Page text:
Happy New Year everyone. Hope you’ve enjoyed the last few weeks journey through Christmas and into the brand new year of 2014. Such a short few days with so much excitement factored in. Hope your transition was a peaceful one. Catching up with my family was the focus for me. It was very special. And then there was the excitement of seeing ‘Grandma’ in Smith and Caugheys Christmas windows! See here.
For my first blog of the year I am very happy to tell you that Jane Carswell’s book Under the Huang Jiao Tree: Two Journeys in China, (Transit Lounge Publishing Melbourne, 2009) is to be rebroadcast on Radio NZ National. The first five chapters will be read this week, starting on Monday 20th January at 2.30pm. I am so looking forward to listening. Not only is Jane an excellent friend but I am also a fan of her work. I find it quite fascinating that this book not only won the Whitcoull’s Travel Book of the year 2010, but also was placed third in the Ashton Wylie Award, for a book in the mind, body, spirit (‘new age’) genre. Two quite different genres one might think. Actually to quote from Jane’s website… three! Memoir, travel and spritiuality.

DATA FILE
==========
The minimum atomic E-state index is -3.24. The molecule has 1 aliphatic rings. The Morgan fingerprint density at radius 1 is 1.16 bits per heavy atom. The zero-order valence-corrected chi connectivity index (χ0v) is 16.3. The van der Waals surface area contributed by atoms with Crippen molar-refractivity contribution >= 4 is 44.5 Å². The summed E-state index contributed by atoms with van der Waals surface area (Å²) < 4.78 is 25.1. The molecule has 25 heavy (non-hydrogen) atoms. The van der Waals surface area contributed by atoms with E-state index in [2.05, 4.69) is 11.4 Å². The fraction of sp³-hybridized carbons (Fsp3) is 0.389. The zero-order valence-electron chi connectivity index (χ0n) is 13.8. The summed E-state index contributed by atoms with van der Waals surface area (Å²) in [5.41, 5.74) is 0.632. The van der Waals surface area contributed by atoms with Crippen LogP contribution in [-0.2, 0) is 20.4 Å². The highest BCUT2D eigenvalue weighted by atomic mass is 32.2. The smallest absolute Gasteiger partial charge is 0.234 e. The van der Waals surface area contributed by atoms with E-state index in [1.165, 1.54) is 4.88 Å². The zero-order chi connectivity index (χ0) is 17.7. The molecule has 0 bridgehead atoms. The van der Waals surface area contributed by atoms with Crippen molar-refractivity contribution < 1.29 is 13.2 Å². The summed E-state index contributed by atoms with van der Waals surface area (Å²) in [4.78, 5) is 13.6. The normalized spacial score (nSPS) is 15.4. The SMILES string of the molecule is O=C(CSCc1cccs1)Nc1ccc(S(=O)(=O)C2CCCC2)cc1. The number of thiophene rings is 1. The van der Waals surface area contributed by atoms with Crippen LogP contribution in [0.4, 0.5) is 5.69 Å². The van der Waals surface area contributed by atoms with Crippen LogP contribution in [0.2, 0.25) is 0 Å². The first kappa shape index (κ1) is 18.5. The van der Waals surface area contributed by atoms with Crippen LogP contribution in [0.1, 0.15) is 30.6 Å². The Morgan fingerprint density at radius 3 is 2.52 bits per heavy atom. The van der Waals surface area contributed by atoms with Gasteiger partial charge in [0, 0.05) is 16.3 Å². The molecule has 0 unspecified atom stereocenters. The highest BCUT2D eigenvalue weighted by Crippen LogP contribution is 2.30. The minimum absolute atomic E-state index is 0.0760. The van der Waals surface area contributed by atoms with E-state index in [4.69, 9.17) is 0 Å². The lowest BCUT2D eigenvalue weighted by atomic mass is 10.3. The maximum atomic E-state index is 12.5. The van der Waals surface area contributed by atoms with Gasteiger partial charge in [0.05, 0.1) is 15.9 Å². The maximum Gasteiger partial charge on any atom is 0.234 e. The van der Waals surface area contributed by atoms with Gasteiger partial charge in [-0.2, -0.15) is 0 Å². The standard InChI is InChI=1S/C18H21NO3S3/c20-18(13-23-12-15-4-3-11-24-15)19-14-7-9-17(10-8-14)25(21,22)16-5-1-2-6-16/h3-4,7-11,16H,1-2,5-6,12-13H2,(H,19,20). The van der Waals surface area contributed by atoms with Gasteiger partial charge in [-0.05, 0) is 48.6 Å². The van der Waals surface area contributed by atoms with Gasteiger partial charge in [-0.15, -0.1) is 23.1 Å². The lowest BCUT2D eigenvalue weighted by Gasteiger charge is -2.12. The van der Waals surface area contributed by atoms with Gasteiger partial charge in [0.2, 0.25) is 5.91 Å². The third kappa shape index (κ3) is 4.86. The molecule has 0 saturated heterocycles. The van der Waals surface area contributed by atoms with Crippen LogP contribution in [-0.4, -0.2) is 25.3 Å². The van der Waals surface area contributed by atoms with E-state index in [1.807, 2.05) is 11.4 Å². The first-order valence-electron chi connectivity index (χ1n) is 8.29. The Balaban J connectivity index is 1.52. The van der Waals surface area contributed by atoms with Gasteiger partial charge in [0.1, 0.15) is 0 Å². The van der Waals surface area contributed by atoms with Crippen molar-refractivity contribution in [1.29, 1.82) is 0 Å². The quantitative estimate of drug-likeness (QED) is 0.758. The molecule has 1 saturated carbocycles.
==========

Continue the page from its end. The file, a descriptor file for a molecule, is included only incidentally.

Here’s how the publishers described the book.
‘In mid-life Jane Carswell leaves her seemingly tranquil New Zealand home, her family and friends, to teach English in Chongqing, China. Her journey into the unknown epitomises the ache so many of us feel in our own lives for new challenges and personal understandings. Under the Huang Jiao Tree is a reflective, amusing and absorbing book about living and working in China, and the profound impact the experience has on the author’s search for connection and community. Carswell writes beautifully and entertainingly of China, of its people and her surprises and setbacks, but where her memoir stands alone is in its description of her own search for a spiritual life and practice. On return to her New Zealand life she becomes drawn to the teachings of St Benedict, and all at once the reader realises where the purity of her writing springs from: a deep well of calm, silence and belief.’
Transit Lounge Publishing, Melbourne
Jane’s writing is beautiful. Add to that, her openness and considered approach to her topic plus her humour and attention to detail and you have a rare book. For some excellent reviews including one each from the Melbourne Age and the Dominion Post NZ see Jane’s website here
Here’s what Mary McAllum our Tuesday Poems Editor had to say about it. Under the Huang Jiao Tree, begins with a quote: ‘There is a meaning in every journey that is unknown to the traveller’ by Deitrich Bonhoeffer, and it is this mystery in the book – Jane’s not knowing entirely what the journey’s about – along with the meshed journeys into both China and Jane herself, and the subtle, evocative way she writes, that makes this book so powerful. Nay, more than that – unforgettable.’ For details about how to buy the book go to Jane’s website here, or ask at any good bookshop.
Bye for now. I’ll be back with more poetry in a week or two.